48. 48. 3.Lingual nerve: lies ant to inf. alveolar n between lat pterygoid and tensor palatini receives chorda tympani (SVA) Emerges from inf border of lat pterygoid to lie betwn ramus and med pterygoid Between origins of sup constrictir and mylohyoid 1 cm below and behind 3rd molar in gingiva Rests on hypoglossus lat to the tongue where it is related to the submandibular ganglion Gives sensory supply to presulcal tongue ,floor of mouth, mandibular gums,and carries proprioception from tongue. 49
  49. 49. Branches of lingual nerve and its communications: 1.Chorda tympani 2.Communications with submandibular ganglion 3.Hypoglossal nerve 50
  50. 50. Submandibular/ Submaxillary ganglion Otic ganglion 51
  51. 51. SUBMAXILLARY / SUBMANDIBULAR GANGLION: Small size & fusiform in shape. Situated above the deep portion of the submaxillary / Submandibular gland. DISTRIBUTION: Arise - from the lower part of the ganglion. Supply - mucous membrane of the mouth and the duct of the submaxillary gland. 52
  52. 52. OTIC GANGLION: Small, oval shaped,reddish-gray color ganglion - situated immediately below the foramen ovale. Lies - medial surface of the mandibular nerve. DISTRIBUTION: A filament to the Tensor tympani. Tensor veli palatini. 53
  53. 53. Responsible for carrying Pain ,Temperature Light Touch discriminative touch pressure Utilize the 3-neuron sensory system Primary neuron secondary neuron tertiary neuron Utilize the contra lateral ventral trigeminothalamic tract 54
  54. 54. 55
  55. 55. 56
  56. 56.  The most commonly anesthetized nerves in dentistry are branches or nerve trunks associated with the maxillary and mandibular divisions of the trigeminal nerve.  The maxilla’s relatively porous alveolar bone allows for the use of straightforward local anesthetic techniques of paraperiosteal field blocks or infiltrations.  The mandible is different. The outer layer of cortical bone is thick and nonporous and thus normally requires the use of a nerve block at a site away from the teeth being treated. 57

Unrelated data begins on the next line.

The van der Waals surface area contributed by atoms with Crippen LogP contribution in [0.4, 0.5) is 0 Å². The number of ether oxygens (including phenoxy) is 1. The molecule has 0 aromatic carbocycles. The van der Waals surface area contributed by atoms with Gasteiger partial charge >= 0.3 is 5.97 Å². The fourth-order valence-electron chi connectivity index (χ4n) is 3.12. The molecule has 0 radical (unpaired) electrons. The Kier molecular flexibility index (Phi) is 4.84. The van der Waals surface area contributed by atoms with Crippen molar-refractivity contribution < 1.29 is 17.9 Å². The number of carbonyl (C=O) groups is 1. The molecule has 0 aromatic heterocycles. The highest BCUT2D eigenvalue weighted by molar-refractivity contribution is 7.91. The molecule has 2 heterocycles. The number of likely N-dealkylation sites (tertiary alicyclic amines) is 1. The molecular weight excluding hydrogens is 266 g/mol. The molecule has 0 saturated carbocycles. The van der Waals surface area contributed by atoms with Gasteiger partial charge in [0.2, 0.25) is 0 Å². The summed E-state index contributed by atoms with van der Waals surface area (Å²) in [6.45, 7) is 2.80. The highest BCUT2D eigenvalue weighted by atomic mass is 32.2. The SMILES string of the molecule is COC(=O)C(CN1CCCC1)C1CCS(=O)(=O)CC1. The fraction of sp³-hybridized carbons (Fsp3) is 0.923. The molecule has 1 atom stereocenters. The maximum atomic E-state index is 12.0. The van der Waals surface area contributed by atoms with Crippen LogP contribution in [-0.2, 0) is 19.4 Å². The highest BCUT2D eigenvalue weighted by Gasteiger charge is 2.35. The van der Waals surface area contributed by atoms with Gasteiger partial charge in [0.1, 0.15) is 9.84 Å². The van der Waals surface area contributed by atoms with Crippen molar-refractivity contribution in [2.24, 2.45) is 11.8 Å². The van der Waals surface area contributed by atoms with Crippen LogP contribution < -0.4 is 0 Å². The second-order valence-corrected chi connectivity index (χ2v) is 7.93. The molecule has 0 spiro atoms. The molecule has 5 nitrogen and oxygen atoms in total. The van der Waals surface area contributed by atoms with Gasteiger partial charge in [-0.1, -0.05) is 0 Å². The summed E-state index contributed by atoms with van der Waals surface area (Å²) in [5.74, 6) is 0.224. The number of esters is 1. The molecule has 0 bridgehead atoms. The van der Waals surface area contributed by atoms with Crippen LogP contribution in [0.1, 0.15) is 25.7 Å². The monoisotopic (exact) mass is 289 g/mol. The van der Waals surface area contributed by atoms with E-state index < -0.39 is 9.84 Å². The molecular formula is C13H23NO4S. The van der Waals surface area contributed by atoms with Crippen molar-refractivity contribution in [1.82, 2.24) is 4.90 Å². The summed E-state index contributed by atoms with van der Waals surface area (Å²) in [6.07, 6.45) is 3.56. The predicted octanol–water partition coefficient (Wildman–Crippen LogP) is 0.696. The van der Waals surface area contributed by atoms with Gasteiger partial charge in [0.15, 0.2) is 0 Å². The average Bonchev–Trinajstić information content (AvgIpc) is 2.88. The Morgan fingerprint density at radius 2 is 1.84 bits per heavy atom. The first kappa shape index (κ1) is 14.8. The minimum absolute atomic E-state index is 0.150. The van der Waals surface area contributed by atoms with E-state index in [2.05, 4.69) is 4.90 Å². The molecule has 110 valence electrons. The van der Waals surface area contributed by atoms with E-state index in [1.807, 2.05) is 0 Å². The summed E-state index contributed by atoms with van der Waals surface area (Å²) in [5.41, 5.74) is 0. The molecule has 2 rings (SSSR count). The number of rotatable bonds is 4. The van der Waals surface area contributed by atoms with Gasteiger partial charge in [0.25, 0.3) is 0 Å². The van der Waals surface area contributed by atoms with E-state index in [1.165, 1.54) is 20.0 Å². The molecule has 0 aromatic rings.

57. 57. Techniques of Maxillary Regional Anesthesia The techniques most commonly employed in maxillary anesthesia include • Supraperiosteal (local) infiltration • Periodontal ligament (intraligamentary) injection • Posterior superior alveolar nerve block • Middle superior alveolar nerve block • Anterior superior alveolar nerve block • Greater palatine nerve block • Nasopalatine nerve block • Local infiltration of the palate • Intrapulpal injection 58
  58. 58. 59
  59. 59. 60
  60. 60. Inferior alveolar nerve block Lingual nerve block Mental nerve block PDL infiltration Local infiltration (occasionally) 61
  61. 61. 62
  62. 62. Shingles and varicella-zoster: The trigeminal ganglion, as any sensory ganglion, may be the site of infection by the herpes zoster virus causing shingles, a painful vesicular eruption in the sensory distribution of the nerve. Trigeminal neuralgia (tic douloureux): This is severe pain in the distribution of the trigeminal nerve or one of its branches, the cause often being unknown. It may require partial destruction of the ganglion. 63
  63. 63. Ethmoid tumours Malignant tumours of the mucous lining of the ethmoid air cells may expand into the orbits, damaging branches of opthalmic nerve. This may lead to displacement of the orbital contents causing proptosis and squint, and sensory loss over the anterior nasal skin. Nasal fractures Trauma to the nose may damage the nasociliary nerve. Sensory loss of the skin down to the tip of the nose may result. 64
  64. 64. Corneal reflex: When the cornea is touched, usually with a wisp of cotton, the subject blinks. This tests V and VII. The nerve impulses pass through cornea and then through nasociliary nerve to the brain. Supraorbital injuries Trauma to the supraorbital margin may damage the supraorbital and supratrochlear nerves causing sensory loss in the scalp. 65
  65. 65. Infraorbital injuries (malar fractures): Trauma to infraorbital margin may cause sensory loss of infraorbital skin. Maxillary antrum tumours: Malignant tumors of the mucous lining of the maxillary antrum may expand into the orbit, damaging branches of maxillary nerve, particularly the infraorbital. This may lead to anaesthesia over the facial skin. 66